Carnivore Dreams – Electrolytes

ripe bananas
Photo by Couleur on Pexels.com

Electrolytes are important if you are on either a ketogenic or carnivore diet.  I was always aware of this and especially, if fasting, I took magnesium supplements and added salt to my water.  You definitely tend toward dehydration which accounts for many peoples’ headaches, and keto flu.

However, I realized just lately that I am not getting enough potassium, fasting or not.  Obviously, I can’t eat these bananas on either of those diets.  Or avocados.  And the only thing I seem to be eating, though not enough, is salmon and liver–salmon especially contains large amounts.

It appears an adult needs about 3500 – 4700 mg. potassium/day.  No way I can be getting this which definitely can account for the feet cramps most carnivores complain of and I’m suspecting could account for the headaches I’ve been experiencing of late.

So I ordered a supplement powder that includes 1,000 mg. potassium and a pound of salmon contains 1000 mg, liver much less.  That will still not get me to the amount I need, but most supplements of potassium are limited to 99 mg since they can have adverse effects.  So I will not take it everyday and try to increase salmon intake.  But it seems maybe one scoop of 1,000 mg/week could help boost my levels.  And I prefer that to daily supplementation of 99 mg.  More salmon for snacks and lunch along with some liver seem in order as well.  Pork, beef, and chicken also contain moderate amounts of potassium, though not as much as salmon.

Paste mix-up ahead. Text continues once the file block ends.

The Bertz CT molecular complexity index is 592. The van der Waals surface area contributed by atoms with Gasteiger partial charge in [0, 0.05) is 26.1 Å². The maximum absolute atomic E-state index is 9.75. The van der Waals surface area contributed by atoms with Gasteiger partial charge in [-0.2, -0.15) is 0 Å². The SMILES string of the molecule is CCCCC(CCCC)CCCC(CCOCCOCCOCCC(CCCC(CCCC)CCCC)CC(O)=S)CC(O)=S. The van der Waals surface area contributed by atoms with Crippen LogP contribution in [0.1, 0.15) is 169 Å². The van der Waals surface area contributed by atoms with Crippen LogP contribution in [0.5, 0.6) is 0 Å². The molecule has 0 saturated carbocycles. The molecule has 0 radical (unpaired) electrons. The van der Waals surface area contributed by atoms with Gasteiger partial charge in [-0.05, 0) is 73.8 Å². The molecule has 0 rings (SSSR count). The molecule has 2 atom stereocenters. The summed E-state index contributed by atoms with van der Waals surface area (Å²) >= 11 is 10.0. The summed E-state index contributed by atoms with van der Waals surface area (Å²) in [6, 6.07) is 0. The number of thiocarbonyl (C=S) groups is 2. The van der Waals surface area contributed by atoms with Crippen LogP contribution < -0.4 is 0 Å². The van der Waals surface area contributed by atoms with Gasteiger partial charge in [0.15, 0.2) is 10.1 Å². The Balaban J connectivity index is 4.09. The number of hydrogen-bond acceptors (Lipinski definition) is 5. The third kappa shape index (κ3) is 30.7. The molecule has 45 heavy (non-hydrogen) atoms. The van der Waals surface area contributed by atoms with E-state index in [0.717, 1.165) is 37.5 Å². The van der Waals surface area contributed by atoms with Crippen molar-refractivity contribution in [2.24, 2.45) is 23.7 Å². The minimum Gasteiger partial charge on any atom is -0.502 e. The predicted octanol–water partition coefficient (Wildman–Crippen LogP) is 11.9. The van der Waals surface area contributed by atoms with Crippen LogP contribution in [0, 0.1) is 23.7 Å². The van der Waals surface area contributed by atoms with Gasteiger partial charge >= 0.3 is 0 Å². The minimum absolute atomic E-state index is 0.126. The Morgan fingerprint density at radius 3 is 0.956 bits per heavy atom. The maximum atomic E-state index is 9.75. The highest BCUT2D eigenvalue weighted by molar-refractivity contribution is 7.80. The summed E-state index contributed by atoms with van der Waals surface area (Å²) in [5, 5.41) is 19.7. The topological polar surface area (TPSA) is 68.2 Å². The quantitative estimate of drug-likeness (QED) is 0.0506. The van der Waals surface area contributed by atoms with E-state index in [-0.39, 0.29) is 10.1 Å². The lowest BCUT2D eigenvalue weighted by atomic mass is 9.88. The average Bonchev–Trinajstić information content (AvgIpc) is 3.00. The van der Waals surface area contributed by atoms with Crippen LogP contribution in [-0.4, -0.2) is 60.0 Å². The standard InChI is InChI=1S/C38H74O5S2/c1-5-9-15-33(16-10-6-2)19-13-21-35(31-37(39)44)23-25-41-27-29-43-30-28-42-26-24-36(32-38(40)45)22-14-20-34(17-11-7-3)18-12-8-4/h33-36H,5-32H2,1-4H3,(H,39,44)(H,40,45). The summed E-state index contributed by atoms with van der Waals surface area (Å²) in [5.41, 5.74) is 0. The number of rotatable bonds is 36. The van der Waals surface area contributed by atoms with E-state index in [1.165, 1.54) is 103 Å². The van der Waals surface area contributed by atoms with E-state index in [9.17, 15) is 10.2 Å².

If one doesn’t eat dairy, the carnivore diet is also short of calcium.  I eat dairy, though I’ve cut back right now to lose my holiday poundage.  Vitamin C just doesn’t seem to be necessary like it is on a carbohydrate diet but I take a bit of that weekly as well.

These are my thoughts on the nutrient content of carnivore.  Obviously, many societies like the Inuit have thrived on carnivore/high fat diets (they ate a lot of whale fat and other fat sources since their diet was short on it–and organ meat is high in nutrients).

A carnivore diet otherwise mostly is nutrient dense–much more so than the SAD diet (Standard American), especially if one eats fish and seafood like oysters high in selenium.  And organ meats.  (Don’t eat TOO much liver, however.  Three ounces several times a week is plenty.)

Dreams:  I don’t remember them, but remember they made me uneasy for some reason.

Today I am grocery shopping for odds and ends and things I need to accompany our special Duck Confit of Saturday upcoming.  A recipe testing day.   Wild rice, fixings for Waldorf Salad for those other SAD types.  Green beans maybe. I’ll have a bit of cheese Saturday and some carnivore ice cream for dessert.  Maybe a few bacon wrapped shrimp for appetizer.

Oh, I’ve been experimenting with making carnivore ice cream–granted it’s not as sweet as one is used to, but it’s a nice change from a dessert cordial of heavy cream.  I am also experimenting with the least amount of monkfruit necessary to add sweetness or a touch of honey (not really a plant)–for those who are not purists.  Monkfruit has no calories and does not precipitate an insulin reaction.  Honey as I say comes from an animal but does contain fructose and glucose.  It’s amazing, though, how little of either you need to sweeten up a dessert of heavy cream, eggs, and vanilla.  It’s high in calories, however, if you use mostly heavy cream and little milk.  But we carnivores don’t count calories much.  At any rate, I recommend an ice cream maker and maybe an air fryer.

Happy Tuesday.

#carnivorediet #electrolyesoncarnivore #nutritiononcarnivore

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